How does chemo during pregnancy affect child development?

By Wayne Forrest, staff writer

May 21, 2019 -- Chemotherapy performed on women during pregnancy could adversely affect long-term cortical development in their children's brains, according to a preliminary study presented last week at the International Society for Magnetic Resonance in Medicine (ISMRM) annual meeting in Montreal.

Belgian researchers found significantly decreased cortical thickness in the left precentral sulcus and increased gyrification in the left postcentral sulcus among children at age 9 whose mothers underwent chemotherapy after their first trimester, compared with healthy control subjects. These particular areas of the brain are associated with attention and executive function.

"These are very subtle effects, and on their own are not a contraindication not to treat these women during pregnancy," lead author Jeroen Blommaert, PhD, from the department of oncology at KU Leuven, said of the preliminary results. "We need to be more sure of the effects of this therapy during pregnancy, and we need to gather more data through a longer follow-up period."

Estimates are that one in every 1,000 to 2,000 pregnant women will be diagnosed with cancer, and increasingly, chemotherapy is recommended for treatment during the pregnancy. Today, approximately 71% of women with maternal cancer are treated with timely chemotherapy during pregnancy, Blommaert told ISMRM attendees.

Chemotherapy is contraindicated during the first trimester due to an increased risk of congenital anomalies, but the treatment can be administered during the second and third trimesters. Previous studies have shown that this exposure in utero does not add to the risk of congenital malformations, but evidence suggests that it could adversely affect a child's cognition, and a greater number of children are born late or premature.

"We also see a higher amount of these children being born small for their gestational age," Blommaert added. "This leads to the current practice to try to elongate the pregnancy as long as possible in favor of [cancer] treatment during this time."

Data are very limited, however, because past research has followed these children for only up to three years, and few researchers have studied the potential long-term effects of chemotherapy on the neurological development of children.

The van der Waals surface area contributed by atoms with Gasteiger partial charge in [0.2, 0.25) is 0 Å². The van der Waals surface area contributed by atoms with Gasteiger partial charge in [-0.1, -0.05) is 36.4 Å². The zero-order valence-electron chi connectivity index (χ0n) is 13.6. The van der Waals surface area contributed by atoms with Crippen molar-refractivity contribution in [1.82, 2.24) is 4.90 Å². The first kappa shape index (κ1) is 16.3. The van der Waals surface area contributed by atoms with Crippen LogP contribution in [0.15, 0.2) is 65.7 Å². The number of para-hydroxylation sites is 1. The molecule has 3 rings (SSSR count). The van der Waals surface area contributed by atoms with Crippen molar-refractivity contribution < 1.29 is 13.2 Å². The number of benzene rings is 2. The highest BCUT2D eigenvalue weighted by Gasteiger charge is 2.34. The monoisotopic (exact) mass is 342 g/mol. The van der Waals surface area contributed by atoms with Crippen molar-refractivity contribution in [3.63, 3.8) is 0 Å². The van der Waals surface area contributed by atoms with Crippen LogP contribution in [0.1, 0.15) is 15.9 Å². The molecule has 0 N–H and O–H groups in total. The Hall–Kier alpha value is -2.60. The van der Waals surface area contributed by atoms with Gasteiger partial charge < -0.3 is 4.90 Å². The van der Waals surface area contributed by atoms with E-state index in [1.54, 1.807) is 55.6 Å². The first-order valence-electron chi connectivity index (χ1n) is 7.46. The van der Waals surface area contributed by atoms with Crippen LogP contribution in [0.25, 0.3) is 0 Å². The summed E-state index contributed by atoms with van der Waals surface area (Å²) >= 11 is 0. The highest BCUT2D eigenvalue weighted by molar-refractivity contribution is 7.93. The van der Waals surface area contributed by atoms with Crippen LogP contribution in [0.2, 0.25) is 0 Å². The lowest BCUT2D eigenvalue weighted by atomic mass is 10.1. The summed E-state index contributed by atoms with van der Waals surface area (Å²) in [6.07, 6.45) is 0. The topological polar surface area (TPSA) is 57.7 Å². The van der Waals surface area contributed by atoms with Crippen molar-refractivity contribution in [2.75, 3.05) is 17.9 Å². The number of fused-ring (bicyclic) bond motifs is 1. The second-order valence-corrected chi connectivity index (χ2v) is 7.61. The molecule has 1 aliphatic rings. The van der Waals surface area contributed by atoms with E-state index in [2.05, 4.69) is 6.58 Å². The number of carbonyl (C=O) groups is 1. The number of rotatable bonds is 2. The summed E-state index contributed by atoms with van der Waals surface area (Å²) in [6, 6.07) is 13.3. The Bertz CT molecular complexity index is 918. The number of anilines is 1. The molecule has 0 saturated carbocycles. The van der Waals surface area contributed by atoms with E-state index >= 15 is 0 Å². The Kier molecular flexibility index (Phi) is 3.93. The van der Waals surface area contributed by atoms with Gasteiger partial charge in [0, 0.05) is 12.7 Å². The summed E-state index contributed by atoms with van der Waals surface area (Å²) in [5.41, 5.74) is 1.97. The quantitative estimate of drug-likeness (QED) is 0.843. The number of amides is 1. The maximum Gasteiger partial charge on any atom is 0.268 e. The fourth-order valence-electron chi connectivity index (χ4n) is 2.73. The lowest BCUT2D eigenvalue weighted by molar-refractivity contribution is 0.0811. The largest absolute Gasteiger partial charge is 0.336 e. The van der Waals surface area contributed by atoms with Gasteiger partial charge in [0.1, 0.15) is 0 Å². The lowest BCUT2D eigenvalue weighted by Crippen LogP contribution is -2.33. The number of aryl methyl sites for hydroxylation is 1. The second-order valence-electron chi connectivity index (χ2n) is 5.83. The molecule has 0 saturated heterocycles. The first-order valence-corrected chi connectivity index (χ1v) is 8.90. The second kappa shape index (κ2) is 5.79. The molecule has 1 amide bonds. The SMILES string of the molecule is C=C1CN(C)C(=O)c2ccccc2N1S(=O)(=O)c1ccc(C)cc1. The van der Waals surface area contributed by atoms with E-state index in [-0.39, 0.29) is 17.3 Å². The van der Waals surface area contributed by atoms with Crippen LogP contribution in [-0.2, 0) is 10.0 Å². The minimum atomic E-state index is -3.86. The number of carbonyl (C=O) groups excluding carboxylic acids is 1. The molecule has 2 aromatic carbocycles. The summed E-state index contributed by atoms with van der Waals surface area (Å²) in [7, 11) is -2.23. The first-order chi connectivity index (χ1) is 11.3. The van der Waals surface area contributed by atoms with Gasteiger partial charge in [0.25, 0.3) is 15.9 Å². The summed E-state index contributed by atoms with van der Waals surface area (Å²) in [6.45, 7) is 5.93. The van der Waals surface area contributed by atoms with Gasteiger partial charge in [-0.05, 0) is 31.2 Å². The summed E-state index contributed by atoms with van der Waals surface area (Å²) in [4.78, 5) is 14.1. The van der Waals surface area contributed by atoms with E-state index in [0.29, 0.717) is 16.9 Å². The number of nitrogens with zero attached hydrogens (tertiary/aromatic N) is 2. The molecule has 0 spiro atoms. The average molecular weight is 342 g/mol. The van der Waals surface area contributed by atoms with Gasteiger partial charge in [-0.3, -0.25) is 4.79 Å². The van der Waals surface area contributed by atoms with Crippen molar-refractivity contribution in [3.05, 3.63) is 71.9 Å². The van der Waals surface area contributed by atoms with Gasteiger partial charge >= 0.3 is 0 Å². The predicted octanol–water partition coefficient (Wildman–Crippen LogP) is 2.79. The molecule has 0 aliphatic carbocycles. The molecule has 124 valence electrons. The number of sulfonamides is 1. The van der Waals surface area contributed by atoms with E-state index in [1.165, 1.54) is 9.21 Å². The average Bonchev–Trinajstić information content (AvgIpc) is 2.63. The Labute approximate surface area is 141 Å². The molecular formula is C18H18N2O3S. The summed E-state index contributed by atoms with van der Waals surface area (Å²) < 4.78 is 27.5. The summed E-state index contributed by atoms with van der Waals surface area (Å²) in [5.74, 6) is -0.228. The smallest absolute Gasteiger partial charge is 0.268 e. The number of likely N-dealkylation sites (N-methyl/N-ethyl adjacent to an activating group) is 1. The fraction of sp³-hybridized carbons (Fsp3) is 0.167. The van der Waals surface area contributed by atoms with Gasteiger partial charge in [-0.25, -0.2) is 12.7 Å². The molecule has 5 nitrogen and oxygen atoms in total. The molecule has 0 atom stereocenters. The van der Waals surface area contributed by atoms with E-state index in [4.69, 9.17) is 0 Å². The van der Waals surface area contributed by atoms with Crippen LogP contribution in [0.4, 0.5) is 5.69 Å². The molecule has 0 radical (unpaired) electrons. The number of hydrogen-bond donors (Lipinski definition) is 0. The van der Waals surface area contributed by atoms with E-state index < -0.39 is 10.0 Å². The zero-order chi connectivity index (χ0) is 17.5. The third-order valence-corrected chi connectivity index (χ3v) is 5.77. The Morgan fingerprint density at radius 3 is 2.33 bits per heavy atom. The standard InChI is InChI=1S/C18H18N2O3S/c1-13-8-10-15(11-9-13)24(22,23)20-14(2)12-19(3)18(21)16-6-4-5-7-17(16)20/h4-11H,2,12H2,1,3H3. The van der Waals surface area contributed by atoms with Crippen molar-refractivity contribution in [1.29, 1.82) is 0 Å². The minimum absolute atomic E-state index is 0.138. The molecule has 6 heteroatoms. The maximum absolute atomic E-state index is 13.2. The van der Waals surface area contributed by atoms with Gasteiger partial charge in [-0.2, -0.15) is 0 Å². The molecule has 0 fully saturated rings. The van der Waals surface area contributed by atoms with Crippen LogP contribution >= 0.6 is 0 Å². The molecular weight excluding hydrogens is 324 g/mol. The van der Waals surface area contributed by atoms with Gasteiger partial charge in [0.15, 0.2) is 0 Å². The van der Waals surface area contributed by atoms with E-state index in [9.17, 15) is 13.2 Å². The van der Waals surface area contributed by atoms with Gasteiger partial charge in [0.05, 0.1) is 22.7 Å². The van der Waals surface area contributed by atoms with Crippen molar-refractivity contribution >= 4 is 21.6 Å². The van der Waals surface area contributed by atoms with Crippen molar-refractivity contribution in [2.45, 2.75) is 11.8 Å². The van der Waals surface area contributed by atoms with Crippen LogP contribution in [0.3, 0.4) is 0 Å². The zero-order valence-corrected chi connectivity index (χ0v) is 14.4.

To study the issue further, researchers analyzed 16 children at 9 years of age whose mothers underwent chemotherapy after the first trimester of their pregnancies; they compared them to 29 healthy controls who were matched by age, gender, and prematurity at birth. All of the subjects underwent 3-tesla MRI scans (Achieva, Philips Healthcare) with a 32-channel phased-array head coil.

For this ISMRM presentation, Blommaert focused on results from T1-weighted axial 3D magnetization-prepared rapid acquisition gradient-echo (MP-RAGE) images to show differences in cortical thickness. The researchers also calculated a gyrification index to show how formation of the cerebral cortex may have been altered.

The MR images revealed significantly reduced cortical thickness in the left precentral sulcus among children whose mothers underwent chemotherapy, compared with the healthy control group. Conversely, the team noted a significant increase in the gyrification index in the left postcentral sulcus among the children exposed to chemotherapy, which could indicate a cortical malformation or subclinical tendency for polymicrogyria, which is associated with seizures.

MR images of the superior part of the left precentral sulcus in children prenatally exposed to chemotherapy
Significantly reduced cortical thickness (p < 0.05) was found in the superior part of the left precentral sulcus (shades of blue, green, and red) in children prenatally exposed to chemotherapy. Results are corrected for gestational age. Image courtesy of the ISMRM.

"To our knowledge, this is the first study to investigate brain development after prenatal exposure to chemotherapy," Blommaert and colleagues wrote in their ISMRM abstract. "The findings suggest that prenatal exposure to chemotherapy impacts cortical development through both thickness and gyrification, possibly influencing attentional development. These results need validation in a larger sample, which is currently being collected."

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